The plan seemed solid to Katla. She had to trust Mira knew her parents and how to handle them. Mira was focused on their father, which confused Katla some. The Geonette name came on their mother’s side. Their mother was a direct descendant of Tara Geonette, not Bedore Blaton.
Bedore Blaton. Katla shivered at the fresh memory of him. Why had she gone into that store? Mira had told her to lay low, to avoid meeting people. What had she been thinking?
She’d been curious. The horrors Tara had told her. She’d needed to see the man in person. To look into the face of someone who had done horrible things to the woman she loved.
What had she found? She always thought evil people had a look to them. That you could see the evil in them, like a mark, warning you of danger.
Evil didn’t work that way, though. People didn’t work that way. Had she not known his history, would she have been entranced by the kiss on the hand, the charming smile? He was almost handsome, and with that charm, Katla imagined she would’ve enjoyed being sweet talked into buying that gorgeous dress, or new desk. People held many sides at once. They didn’t tend to announce their dangers.
There was a reason his store was successful. He knew how to charm the nobles. How Mira was going to stay under one roof with such a person was beyond Katla. Then again, Mira had her own dark shame. Outwardly, and to Katla, she was well liked, respected, and seemed genuinely interested in helping. Yet, she’d done her part to hurt Tara.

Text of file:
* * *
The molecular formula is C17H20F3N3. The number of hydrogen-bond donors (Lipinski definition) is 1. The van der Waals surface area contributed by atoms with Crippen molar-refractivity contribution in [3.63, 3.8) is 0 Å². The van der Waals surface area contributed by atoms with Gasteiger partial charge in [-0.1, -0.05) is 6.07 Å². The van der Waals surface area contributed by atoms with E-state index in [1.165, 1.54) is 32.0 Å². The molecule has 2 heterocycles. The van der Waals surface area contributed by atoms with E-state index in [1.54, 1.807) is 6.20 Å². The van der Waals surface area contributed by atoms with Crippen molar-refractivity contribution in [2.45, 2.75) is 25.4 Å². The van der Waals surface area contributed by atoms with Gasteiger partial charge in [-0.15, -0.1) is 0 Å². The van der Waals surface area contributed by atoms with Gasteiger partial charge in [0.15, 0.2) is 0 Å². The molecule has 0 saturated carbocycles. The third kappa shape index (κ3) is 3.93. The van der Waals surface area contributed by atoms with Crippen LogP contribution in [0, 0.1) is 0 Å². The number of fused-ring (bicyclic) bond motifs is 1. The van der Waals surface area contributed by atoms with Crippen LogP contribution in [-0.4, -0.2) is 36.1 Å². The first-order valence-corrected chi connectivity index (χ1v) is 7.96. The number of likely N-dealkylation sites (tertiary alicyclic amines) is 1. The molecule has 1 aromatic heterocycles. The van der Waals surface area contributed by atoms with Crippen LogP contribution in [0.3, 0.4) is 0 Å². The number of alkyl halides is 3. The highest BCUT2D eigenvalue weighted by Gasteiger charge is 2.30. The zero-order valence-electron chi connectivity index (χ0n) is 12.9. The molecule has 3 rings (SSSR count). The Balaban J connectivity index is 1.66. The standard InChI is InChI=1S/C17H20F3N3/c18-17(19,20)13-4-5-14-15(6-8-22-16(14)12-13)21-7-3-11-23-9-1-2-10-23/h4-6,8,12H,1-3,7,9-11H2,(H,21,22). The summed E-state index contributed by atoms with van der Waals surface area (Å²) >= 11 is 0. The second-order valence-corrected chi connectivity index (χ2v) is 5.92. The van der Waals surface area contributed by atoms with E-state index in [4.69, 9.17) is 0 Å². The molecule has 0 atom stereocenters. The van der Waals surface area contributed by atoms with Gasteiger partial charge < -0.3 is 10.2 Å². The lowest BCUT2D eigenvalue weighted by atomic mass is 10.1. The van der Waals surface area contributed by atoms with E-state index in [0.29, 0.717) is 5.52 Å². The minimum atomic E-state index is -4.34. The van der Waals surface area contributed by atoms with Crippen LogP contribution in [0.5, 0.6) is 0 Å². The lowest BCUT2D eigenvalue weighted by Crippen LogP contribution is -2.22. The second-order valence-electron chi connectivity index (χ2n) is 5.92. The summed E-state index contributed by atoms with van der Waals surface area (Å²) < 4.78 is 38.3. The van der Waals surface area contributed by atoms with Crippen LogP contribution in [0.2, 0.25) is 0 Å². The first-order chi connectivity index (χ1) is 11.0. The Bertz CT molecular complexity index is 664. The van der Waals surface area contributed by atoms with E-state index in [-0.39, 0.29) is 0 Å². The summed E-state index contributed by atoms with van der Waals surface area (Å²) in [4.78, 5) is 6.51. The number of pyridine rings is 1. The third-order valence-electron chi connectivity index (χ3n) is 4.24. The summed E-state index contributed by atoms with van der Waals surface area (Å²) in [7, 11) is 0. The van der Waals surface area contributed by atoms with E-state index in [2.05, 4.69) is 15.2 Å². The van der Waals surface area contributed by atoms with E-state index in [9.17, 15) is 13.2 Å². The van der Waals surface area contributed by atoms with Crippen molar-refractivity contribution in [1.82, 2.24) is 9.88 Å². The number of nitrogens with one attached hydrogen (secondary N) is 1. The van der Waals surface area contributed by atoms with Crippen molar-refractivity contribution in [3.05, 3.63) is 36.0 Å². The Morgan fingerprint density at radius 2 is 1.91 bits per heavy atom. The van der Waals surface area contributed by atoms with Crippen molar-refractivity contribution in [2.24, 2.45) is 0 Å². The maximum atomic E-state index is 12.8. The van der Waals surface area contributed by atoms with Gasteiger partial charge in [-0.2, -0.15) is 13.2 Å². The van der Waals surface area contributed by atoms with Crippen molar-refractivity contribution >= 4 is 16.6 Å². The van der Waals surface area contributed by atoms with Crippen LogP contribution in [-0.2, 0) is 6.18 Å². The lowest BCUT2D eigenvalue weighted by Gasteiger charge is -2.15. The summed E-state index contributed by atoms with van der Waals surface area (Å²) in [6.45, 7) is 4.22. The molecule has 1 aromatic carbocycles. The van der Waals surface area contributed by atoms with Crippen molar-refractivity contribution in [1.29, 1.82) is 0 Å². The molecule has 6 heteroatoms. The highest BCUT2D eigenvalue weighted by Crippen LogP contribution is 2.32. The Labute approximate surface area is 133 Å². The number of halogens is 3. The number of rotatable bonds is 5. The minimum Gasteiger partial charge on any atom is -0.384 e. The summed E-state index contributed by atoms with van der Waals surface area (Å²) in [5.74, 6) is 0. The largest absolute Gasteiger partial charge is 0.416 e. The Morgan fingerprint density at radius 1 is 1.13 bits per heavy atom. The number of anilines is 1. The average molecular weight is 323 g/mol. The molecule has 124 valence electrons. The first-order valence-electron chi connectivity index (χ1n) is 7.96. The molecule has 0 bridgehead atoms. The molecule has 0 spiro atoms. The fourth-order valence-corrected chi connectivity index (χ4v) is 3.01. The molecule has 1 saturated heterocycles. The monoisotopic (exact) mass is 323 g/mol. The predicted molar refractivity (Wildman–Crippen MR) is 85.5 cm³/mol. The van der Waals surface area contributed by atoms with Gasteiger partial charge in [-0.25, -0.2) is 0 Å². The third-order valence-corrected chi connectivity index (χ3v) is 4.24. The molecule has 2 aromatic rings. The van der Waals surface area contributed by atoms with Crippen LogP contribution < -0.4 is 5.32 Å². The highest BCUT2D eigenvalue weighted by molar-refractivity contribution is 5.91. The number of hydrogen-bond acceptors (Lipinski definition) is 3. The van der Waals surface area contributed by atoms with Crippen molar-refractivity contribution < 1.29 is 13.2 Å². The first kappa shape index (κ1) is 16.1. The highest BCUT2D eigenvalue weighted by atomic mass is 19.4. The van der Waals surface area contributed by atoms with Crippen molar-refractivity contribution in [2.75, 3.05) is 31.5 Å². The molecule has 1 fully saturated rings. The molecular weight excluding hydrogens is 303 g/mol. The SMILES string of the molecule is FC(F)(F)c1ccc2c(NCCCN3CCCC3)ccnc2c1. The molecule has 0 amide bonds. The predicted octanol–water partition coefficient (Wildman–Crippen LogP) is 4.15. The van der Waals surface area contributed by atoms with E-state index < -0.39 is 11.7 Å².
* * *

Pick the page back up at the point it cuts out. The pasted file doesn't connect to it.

Gods, what a fucked up family, Katla thought. How had Tara survived it?
You survived yours.
Katla felt tears sprout. Her parents. Necromancers. Seemingly good people with dark secrets. Were her own parents an even greater example of the many sides of evil?
No, Katla thought. There had to be more to this. Her parents had not abused her, or shown any sign of ill deeds.
They had the soul gem. They were trusted with the soul gem.
Maybe they’d stolen it. Maybe they’d left the cult and taken the soul gem, intent on destroying it and undoing whatever terrible things they’d done. Like Mira seemed to be trying to do with Tara.
Katla looked at the letter again. The 11th of Rain’s Hand. Two days from now.
Katla looked across her room at her ebony bow, on the weapon rack next to the bed. All the rooms in the inn had weapon storage. She was grateful she could keep it close, though wandering the streets of Wayrest with it would look odd. Only guards and knights seemed to carry weapons here. This wasn’t Skyrim, where you practically lived in armor.
Lay low, stay out of sight. She needed to do that.
She should write Tara. An ache hit her. She wanted to hold her. Tell her again how horrible her father had been. That she was safe from him now.
Should she tell her she’d met him? What would Tara think?
That you made a stupid mistake and put yourself in senseless danger, Katla thought. Tara was practical and protective.
She’d write Tara about the beauty of the city instead. About the sounds and smell of the dock district, of traveling across the Iliac Bay to get here. Tara loved being near water.
Best to send her something positive about Wayrest.
Katla pulled out fresh paper and started writing.